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Denotation vs. Connotation

diddle1

[did-l] /ˈdɪd l/
verb (used with object), diddled, diddling.
1.
Informal. to cheat; swindle; hoax.
Origin of diddle1
1800-1810
1800-10; perhaps special use of diddle2
Related forms
diddler, noun

diddle2

[did-l] /ˈdɪd l/
verb (used without object), diddled, diddling.
1.
Informal. to toy; fool (usually followed by with):
The kids have been diddling with the controls on the television set again.
2.
to waste time; dawdle (often followed by around):
You would be finished by now if you hadn't spent the morning diddling around.
3.
Informal. to move back and forth with short rapid motions.
verb (used with object), diddled, diddling.
4.
Informal. to move back and forth with short rapid motions; jiggle:
Diddle the switch and see if the light comes on.
5.
Slang.
  1. to copulate with.
  2. to practice masturbation upon.
Origin
1800-10; expressive coinage, perhaps orig. in the Siamese twins diddle-diddle, diddle-daddle; cf. dodder1, doodle1
Related forms
diddler, noun
Dictionary.com Unabridged
Based on the Random House Dictionary, © Random House, Inc. 2015.
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Examples from the Web for diddler
Historical Examples
  • The diddler approaches the bar of a tavern, and demands a couple of twists of tobacco.

  • "They keep the finest Port here you ever tasted," says the diddler.

    The Humors of Falconbridge Jonathan F. Kelley
  • Were he not a diddler, he would be a maker of patent rat-traps or an angler for trout.

  • A diddler may thus be regarded as a banker in petto—a "financial operation," as a diddle at Brobdignag.

  • Many's the diddler who's passed a whole season thus, dead-heading it on the steamers of the Crescent City.

    The Humors of Falconbridge Jonathan F. Kelley
  • Some grumble but all submit, and the diddler goes home a wealthier man by some fifty or sixty dollars well earned.

  • The brandy and water is furnished and imbibed, and the diddler makes his way to the door.

  • diddler is derived from the word diddle, to do—every body who has not yet made his debut to the Elephant.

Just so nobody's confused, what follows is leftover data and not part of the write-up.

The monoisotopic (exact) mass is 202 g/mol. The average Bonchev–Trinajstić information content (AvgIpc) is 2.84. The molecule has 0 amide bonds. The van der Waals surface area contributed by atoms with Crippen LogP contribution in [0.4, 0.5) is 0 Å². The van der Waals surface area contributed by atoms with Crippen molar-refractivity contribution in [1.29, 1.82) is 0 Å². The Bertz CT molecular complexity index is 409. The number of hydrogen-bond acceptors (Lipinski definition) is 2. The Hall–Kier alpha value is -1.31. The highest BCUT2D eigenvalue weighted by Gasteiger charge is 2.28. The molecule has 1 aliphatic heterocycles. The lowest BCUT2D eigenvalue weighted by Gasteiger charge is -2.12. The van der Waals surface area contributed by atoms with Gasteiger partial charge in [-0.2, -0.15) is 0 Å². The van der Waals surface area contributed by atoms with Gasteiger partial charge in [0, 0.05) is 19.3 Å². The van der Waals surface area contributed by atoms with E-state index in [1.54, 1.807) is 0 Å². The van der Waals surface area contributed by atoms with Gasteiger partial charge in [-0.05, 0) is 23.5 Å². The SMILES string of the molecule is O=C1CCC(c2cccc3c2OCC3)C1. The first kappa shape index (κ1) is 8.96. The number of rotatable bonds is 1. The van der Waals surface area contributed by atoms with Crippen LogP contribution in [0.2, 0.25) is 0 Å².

The Humors of Falconbridge Jonathan F. Kelley
  • diddler's face wears the most gratified smile possible to be produced without teeth.

    Thackerayana William Makepeace Thackeray
  • There are but two ways about it—take to the highway, or become a diddler—a sponge—and, like woodcock, live on "suction."

    The Humors of Falconbridge Jonathan F. Kelley
British Dictionary definitions for diddler

diddle1

/ˈdɪdəl/
verb (informal)
1.
(transitive) to cheat or swindle
2.
(intransitive) an obsolete word for dawdle
Derived Forms
diddler, noun
Word Origin
C19: back formation from Jeremy Diddler, a scrounger in J. Kenney's farce Raising the Wind (1803)

diddle2

/ˈdɪdəl/
verb
1.
(dialect) to jerk (an object) up and down or back and forth; shake rapidly
Word Origin
C17: probably variant of doderen to tremble, totter; see dodder1
Collins English Dictionary - Complete & Unabridged 2012 Digital Edition
© William Collins Sons & Co. Ltd. 1979, 1986 © HarperCollins
Publishers 1998, 2000, 2003, 2005, 2006, 2007, 2009, 2012
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Word Origin and History for diddler

diddle

v.

"to cheat, swindle," 1806, from dialectal duddle, diddle "to totter" (1630s). Meaning "waste time" is recorded from 1825. Meaning "to have sex with" is from 1879; that of "to masturbate" (especially of women) is from 1950s. More or less unrelated meanings that have gathered around a suggestive sound. Related: Diddled; diddling.

Online Etymology Dictionary, © 2010 Douglas Harper
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Slang definitions & phrases for diddler

diddler

noun

A child molester; short eyes (1980s+ Prison)

diddle

verb

  1. (also diddle around) To waste time; idle; loaf (1825+)
  2. To cheat; swindle; victimize; scam (1806+)
  3. o alter illicitly or illegally; cook, doctor: But I thought Tommy must have diddled the phone records (1980s+)
  4. To do the sex act with or to; screw: Diddle your sister? Circle jerk? (1879+)
  5. (also diddle oneself) To masturbate (1950+)
  6. To insert a finger into a woman's vulva; fingerfuck (1960+)
  7. To correct or adjust a program in various small ways; tweak: I diddled the text editor to ring the bell before it deletes all your files (1980s+ computer)

[cheating sense said to be fr Jeremy Diddler, a character in the 1803 novel Raising the Wind, by James Kenney]

The Dictionary of American Slang, Fourth Edition by Barbara Ann Kipfer, PhD. and Robert L. Chapman, Ph.D.
Copyright (C) 2007 by HarperCollins Publishers.
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10
11
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